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# Boruta OAuth/OpenID Connect provider core
Boruta is the core of an OAuth/OpenID Connect provider giving authorization business rules. A generator is provided to create phoenix controllers, views and templates to have a basic provider up and running.

It is intended to follow RFCs:
- [RFC 6749 - The OAuth 2.0 Authorization Framework](
- [RFC 7662 - OAuth 2.0 Token Introspection](
- [RFC 7009 - OAuth 2.0 Token Revocation](
- [RFC 7636 - Proof Key for Code Exchange by OAuth Public Clients](

And specification from OpenID Connect:
- [OpenID Connect core 1.0](

This package is meant to help to provide OAuth 2.0/OpenID Connect to your applications implementing part or all of authorization code, implicit, hybrid, client credentials, or resource owner password credentials grants. It also helps introspecting and revoking tokens.

## Documentation
Master branch documentation can be found [here](

Stable documentation is hosted on [](

## Live example
A live example can be found [here](

## Integration example
An example of integration can be found [here](

## Setup
1. Schemas migration

If you plan to use Boruta builtin clients and tokens contexts, you'll need a migration for its `Ecto` schemas. This can be done by running:
mix boruta.gen.migration
> Note: You may need to run the task above in case of package upgrade to have up to date database schema.

2. Implement ResourceOwners context _(optional)_

In order to have user flows operational, You need to implement `Boruta.Oauth.ResourceOwners` behaviour.

Here is an example implementation:
defmodule MyApp.ResourceOwners do
  @behaviour Boruta.Oauth.ResourceOwners

  alias Boruta.Oauth.ResourceOwner
  alias MyApp.Accounts.User
  alias MyApp.Repo

  @impl Boruta.Oauth.ResourceOwners
  def get_by(username: username) do
    with %User{id: id, email: email} <- Repo.get_by(User, email: username) do
      {:ok, %ResourceOwner{sub: to_string(id), username: email}}
      _ -> {:error, "User not found."}
  def get_by(sub: sub) do
    with %User{id: id, email: email} <- Repo.get_by(User, id: sub) do
      {:ok, %ResourceOwner{sub: to_string(id), username: email}}
      _ -> {:error, "User not found."}

  @impl Boruta.Oauth.ResourceOwners
  def check_password(resource_owner, password) do
    user = Repo.get_by(User, id: resource_owner.sub)
    case User.valid_password?(user, password) do
      true -> :ok
      false -> {:error, "Invalid email or password."}

  @impl Boruta.Oauth.ResourceOwners
  def authorized_scopes(%ResourceOwner{}), do: []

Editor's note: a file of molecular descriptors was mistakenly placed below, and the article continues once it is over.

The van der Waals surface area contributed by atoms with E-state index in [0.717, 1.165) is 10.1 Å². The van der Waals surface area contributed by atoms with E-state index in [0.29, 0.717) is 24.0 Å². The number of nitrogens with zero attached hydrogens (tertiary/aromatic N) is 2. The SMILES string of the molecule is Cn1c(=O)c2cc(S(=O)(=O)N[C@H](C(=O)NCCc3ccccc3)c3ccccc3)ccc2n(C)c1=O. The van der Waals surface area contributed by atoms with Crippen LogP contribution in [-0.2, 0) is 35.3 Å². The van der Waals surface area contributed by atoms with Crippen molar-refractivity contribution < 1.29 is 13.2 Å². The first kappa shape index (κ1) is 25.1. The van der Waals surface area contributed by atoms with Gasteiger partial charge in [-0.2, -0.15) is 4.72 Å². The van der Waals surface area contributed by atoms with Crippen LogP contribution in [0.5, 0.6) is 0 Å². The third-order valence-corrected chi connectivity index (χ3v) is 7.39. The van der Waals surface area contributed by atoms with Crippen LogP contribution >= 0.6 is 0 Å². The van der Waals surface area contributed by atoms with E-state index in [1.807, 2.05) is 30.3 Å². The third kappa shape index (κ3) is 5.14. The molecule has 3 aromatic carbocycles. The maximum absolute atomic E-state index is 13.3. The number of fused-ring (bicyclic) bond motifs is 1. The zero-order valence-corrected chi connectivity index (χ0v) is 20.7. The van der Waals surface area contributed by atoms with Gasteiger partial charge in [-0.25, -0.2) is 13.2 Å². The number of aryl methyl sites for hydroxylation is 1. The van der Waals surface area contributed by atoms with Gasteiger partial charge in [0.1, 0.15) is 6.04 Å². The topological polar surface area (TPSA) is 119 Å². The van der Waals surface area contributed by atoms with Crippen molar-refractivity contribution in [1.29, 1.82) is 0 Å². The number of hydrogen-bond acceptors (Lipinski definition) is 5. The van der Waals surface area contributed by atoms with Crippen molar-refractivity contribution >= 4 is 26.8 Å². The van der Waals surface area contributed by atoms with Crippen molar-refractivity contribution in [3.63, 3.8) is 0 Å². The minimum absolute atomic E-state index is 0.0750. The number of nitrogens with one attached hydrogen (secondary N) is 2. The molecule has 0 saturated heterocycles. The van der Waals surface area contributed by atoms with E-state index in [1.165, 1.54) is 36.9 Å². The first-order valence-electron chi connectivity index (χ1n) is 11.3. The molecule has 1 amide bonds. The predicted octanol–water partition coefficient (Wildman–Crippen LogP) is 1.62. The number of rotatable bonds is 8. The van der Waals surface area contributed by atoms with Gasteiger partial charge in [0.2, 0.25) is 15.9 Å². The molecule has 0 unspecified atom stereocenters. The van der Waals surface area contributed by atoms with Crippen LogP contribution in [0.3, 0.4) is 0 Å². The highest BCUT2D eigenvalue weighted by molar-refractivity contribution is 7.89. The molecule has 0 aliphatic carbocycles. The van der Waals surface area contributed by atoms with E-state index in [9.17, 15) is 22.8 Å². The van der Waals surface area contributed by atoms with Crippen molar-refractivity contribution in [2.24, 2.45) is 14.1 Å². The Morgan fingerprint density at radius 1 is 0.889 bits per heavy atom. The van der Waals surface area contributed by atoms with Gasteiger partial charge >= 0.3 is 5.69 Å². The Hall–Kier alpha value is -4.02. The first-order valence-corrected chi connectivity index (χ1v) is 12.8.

3. Configuration

Boruta provides several configuration options that you can customize in `config.exs`. Those have following default values:
config :boruta, Boruta.Oauth,
  repo: MyApp.Repo, # mandatory
  cache_backend: Boruta.Cache,
  contexts: [
    access_tokens: Boruta.Ecto.AccessTokens,
    clients: Boruta.Ecto.Clients,
    codes: Boruta.Ecto.Codes,
    resource_owners: MyApp.ResourceOwners, # mandatory for user flows
    scopes: Boruta.Ecto.Scopes
  max_ttl: [
    authorization_code: 60,
    access_token: 60 * 60 * 24,
    id_token: 60 * 60 * 24,
    refresh_token: 60 * 60 * 24 * 30
  token_generator: Boruta.TokenGenerator,
  issuer: "boruta"

## Integration
This implementation follows an inverted hexagonal architecture, dependencies are inverted from Application layer.

In order to expose endpoints of an OAuth/OpenID Connect server with Boruta, you need implement either the behaviour `Boruta.Oauth.Application` or the behaviours `Boruta.Oauth.AuthorizeApplication`, `Boruta.Oauth.TokenApplication`, `Boruta.Oauth.IntrospectApplication` and `Boruta.Oauth.RevokeApplication` to integrate these endpoints separatly. Those behaviours will help you creating callback functions which will be triggered by invoking `token/2`, `authorize/2`, `introspect/2` and `revoke/2` functions from `Boruta.Oauth` module.

A generator is provided to create phoenix controllers, views and templates needed to implement a basic OAuth/OpenID Connect server.

mix boruta.gen.controllers

This task will create needed files and give you a guide to finish your setup.

## Straightforward testing
You can also create a client and test it
alias Boruta.Ecto
alias Boruta.Oauth.Authorization
alias Boruta.Oauth.{ClientCredentialsRequest, Token}

# create a client
{:ok, %Ecto.Client{id: client_id, secret: client_secret}} = Ecto.Admin.create_client(%{})
# obtain a token
{:ok, %Token{value: value}} = Authorization.token(%ClientCredentialsRequest{client_id: client_id, client_secret: client_secret})
# check token
{:ok, _token} = Authorization.AccessToken.authorize(value: value)

## Guides

Here are some guides helping the integration of OAuth/OpenID Connect in your systems:

- [Basic OAuth/OpenID Connect provider integration](guides/
- [How to create an OAuth client](guides/
- [Client request authorization](guides/
- [Notes about pkce](guides/

## Feedback
It is a work in progress, all feedbacks / feature requests / improvements are welcome